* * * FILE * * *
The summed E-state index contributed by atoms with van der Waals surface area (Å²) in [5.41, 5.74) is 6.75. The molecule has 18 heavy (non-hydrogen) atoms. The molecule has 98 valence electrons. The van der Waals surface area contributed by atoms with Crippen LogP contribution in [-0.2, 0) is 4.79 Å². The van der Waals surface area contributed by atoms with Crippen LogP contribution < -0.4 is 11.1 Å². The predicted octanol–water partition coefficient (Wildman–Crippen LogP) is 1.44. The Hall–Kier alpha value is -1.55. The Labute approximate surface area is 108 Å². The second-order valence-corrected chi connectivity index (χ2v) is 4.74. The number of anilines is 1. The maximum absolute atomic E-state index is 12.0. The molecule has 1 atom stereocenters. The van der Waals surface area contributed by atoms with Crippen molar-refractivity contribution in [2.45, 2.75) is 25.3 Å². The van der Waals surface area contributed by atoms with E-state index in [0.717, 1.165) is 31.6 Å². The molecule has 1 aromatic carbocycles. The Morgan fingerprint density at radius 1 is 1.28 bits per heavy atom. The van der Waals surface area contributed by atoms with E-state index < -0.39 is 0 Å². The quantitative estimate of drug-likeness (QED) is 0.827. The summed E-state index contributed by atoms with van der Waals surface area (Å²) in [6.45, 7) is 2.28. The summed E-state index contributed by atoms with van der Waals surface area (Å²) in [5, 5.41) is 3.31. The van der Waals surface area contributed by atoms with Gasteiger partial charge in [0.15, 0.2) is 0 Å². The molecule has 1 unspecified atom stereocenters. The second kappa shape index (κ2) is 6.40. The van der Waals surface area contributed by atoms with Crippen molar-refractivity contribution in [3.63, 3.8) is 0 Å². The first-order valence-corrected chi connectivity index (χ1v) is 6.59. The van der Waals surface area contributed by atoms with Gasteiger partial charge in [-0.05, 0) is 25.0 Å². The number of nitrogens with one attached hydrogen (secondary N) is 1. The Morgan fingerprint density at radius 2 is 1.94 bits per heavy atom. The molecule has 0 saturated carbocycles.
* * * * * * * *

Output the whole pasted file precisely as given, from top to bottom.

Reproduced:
The summed E-state index contributed by atoms with van der Waals surface area (Å²) in [5.41, 5.74) is 6.75. The molecule has 18 heavy (non-hydrogen) atoms. The molecule has 98 valence electrons. The van der Waals surface area contributed by atoms with Crippen LogP contribution in [-0.2, 0) is 4.79 Å². The van der Waals surface area contributed by atoms with Crippen LogP contribution < -0.4 is 11.1 Å². The predicted octanol–water partition coefficient (Wildman–Crippen LogP) is 1.44. The Hall–Kier alpha value is -1.55. The Labute approximate surface area is 108 Å². The second-order valence-corrected chi connectivity index (χ2v) is 4.74. The number of anilines is 1. The maximum absolute atomic E-state index is 12.0. The molecule has 1 atom stereocenters. The van der Waals surface area contributed by atoms with Crippen molar-refractivity contribution in [2.45, 2.75) is 25.3 Å². The van der Waals surface area contributed by atoms with E-state index in [0.717, 1.165) is 31.6 Å². The molecule has 1 aromatic carbocycles. The Morgan fingerprint density at radius 1 is 1.28 bits per heavy atom. The van der Waals surface area contributed by atoms with E-state index < -0.39 is 0 Å². The quantitative estimate of drug-likeness (QED) is 0.827. The summed E-state index contributed by atoms with van der Waals surface area (Å²) in [6.45, 7) is 2.28. The summed E-state index contributed by atoms with van der Waals surface area (Å²) in [5, 5.41) is 3.31. The van der Waals surface area contributed by atoms with Gasteiger partial charge in [0.15, 0.2) is 0 Å². The molecule has 1 unspecified atom stereocenters. The second kappa shape index (κ2) is 6.40. The van der Waals surface area contributed by atoms with Crippen molar-refractivity contribution in [3.63, 3.8) is 0 Å². The first-order valence-corrected chi connectivity index (χ1v) is 6.59. The van der Waals surface area contributed by atoms with Gasteiger partial charge in [-0.05, 0) is 25.0 Å². The number of nitrogens with one attached hydrogen (secondary N) is 1. The Morgan fingerprint density at radius 2 is 1.94 bits per heavy atom. The molecule has 0 saturated carbocycles.